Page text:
avatar Karthik January 31, 2012 at 5:26 am

I love this “Exercise as a Science” methodology. When all the dust settles and exercise as a science triumphs, we are gonna have a healthy society that also finds a lot of time for other important activities of life, that may require “more” time.


avatar Thomas Morrison January 31, 2012 at 5:47 pm

I am impressed with Thomas’s original comment (not myself though we have the same first name). I believe his understanding concerning the need for adequate tension in creating a hypertrophic response deserves a reply. I understand that effort is king as far as muscle activation is concerned, but the level of tension the muscle is experiencing is no doubt also important within a range. It is questionable, for example, if a time under tension extending to as long as 1.5 to 3 minutes is producing adequate tension for optimum hypertrophy in many people–especially past the beginners stage. Your thoughts?


avatar Joshua Trentine January 31, 2012 at 7:49 pm

Thomas and Thomas,

I don’t see a conflict between tension (load) and inroad, with proper cam effect you will be able to use far more load with far better quality and accumulate more fatigue.

Our recommendations for novice, intermediate and advanced subjects are covered extensively in the Renaissance book.



avatar Thomas January 31, 2012 at 8:18 pm

“I don’t see a conflict between tension (load) and inroad, with proper cam effect you will be able to use far more load with far better quality and accumulate more fatigue.”

I don’t see a conflict either, unless the the weight is too light. Proper cam effect may be your ace in the hole as it sounds as if that’s what allows one to use high weight and longer TUL’s. But without proper cam effect other techniques, inferior as they may be, would be appropriate to combine high tension and adequate inroad. My above described technique (it’s really a combo of things I’ve read from Dan Riley and Ellington Darden) is but one. While maybe inferior, rest pause may be another.

Believe me, I’d love to try RenX training on RenX equipment, but as I cannot do that at this point, using other techniques to satisfy the spirit of the law (but not the letter) is necessary. I sounds impossible to train in a RenX manner without the right equipment. But I think the principals can still be followed to a high degree (maybe not fully though).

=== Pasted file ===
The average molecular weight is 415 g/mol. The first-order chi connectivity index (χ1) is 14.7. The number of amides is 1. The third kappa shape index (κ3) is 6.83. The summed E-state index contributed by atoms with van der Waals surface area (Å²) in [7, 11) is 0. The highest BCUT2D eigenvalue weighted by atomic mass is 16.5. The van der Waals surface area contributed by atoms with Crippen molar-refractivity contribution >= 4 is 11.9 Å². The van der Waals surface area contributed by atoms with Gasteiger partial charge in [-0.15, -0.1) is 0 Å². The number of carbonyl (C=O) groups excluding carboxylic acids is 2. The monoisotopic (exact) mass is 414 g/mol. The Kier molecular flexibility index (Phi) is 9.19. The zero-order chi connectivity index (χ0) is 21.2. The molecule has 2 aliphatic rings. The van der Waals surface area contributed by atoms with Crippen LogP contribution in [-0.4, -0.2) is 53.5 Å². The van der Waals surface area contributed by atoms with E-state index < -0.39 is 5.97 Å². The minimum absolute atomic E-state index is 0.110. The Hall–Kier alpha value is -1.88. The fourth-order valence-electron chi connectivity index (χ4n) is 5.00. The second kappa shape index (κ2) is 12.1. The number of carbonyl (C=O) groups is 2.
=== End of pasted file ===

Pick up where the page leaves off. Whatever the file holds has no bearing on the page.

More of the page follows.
Thanks, Thomas Morrison, for the consideration.


avatar John Tatore January 31, 2012 at 9:09 pm

Josh, Ken, Gus, Al & Jeff

What a surprise to receive the Renx Q & A Audio CD today. I just finished listening to it. it was 55 minutes of great stuff. You guys are really hitting the details of this wonderful protocol. It’s a treasure.



avatar Joshua Trentine February 4, 2012 at 11:36 pm

You are welcome John


avatar Justin Smith February 1, 2012 at 7:59 am

Ditto to what Mr. Tatore said. The first two questions on the CD that were addressed were from me, and I was impressed with the answers,



avatar Joshua Trentine February 4, 2012 at 11:36 pm


Thanks for the questions.


avatar Terry Condrasky February 1, 2012 at 8:05 am

“What a surprise to receive the Renx Q & A Audio CD today. I just finished listening to it. it was 55 minutes of great stuff. You guys are really hitting the details of this wonderful protocol. It’s a treasure.”

I concur! Thanks much for the CD! Great Stuff!
Be Well


avatar Joshua Trentine February 4, 2012 at 11:35 pm

Thanks Terry!


avatar Paul Marsland February 1, 2012 at 8:10 am

Let me throw a mental curve ball out there….is there also the danger that as we become more proficient at lifting weights we could lessen the inroad effect? What I mean is, we have to be vigilant that proficiency does not make the exercise and its objective less efficient…ie: we discussed the concept of muscular bracing in the last post…this in my opinion is a classic example of the body (and the trainee) looking for ways to may the exercise “easier” and thus become more proficient at lifting heavier weights….



avatar Jonas Olofsson February 1, 2012 at 2:23 pm

How do you get the CD?



avatar Mario. Di Leonardo, MD February 4, 2012 at 6:45 pm

Still going through the book.
I would hope that many exercise “experts” read it to finally understand the objective and the most efficient way to achieve it.


avatar Joshua Trentine February 4, 2012 at 11:33 pm


Mike Mentzer once said that exercise should be a branch of medical science, I believe this book is the vehicle to take it there.

We need to make some inroads in to general exercise practice.(pun intended) 🙂


avatar Jim Johann Jr. April 18, 2014 at 1:57 pm


Obviously I’m late to the game with buying the RenEx Manual some 2 years after this article was originally published about the Renx Q & A Audio CD. That said, I really enjoyed the CD section concerning bodyweight training and was wondering if you have considered offering a Bodyweight Training DVD? You could demonstrate the three mentioned exercises, push ups, pull ups and squats and the variations you teach of each, plus some discussion on inroad, learning to contract, etc as it applies to bodyweight would be fascinating.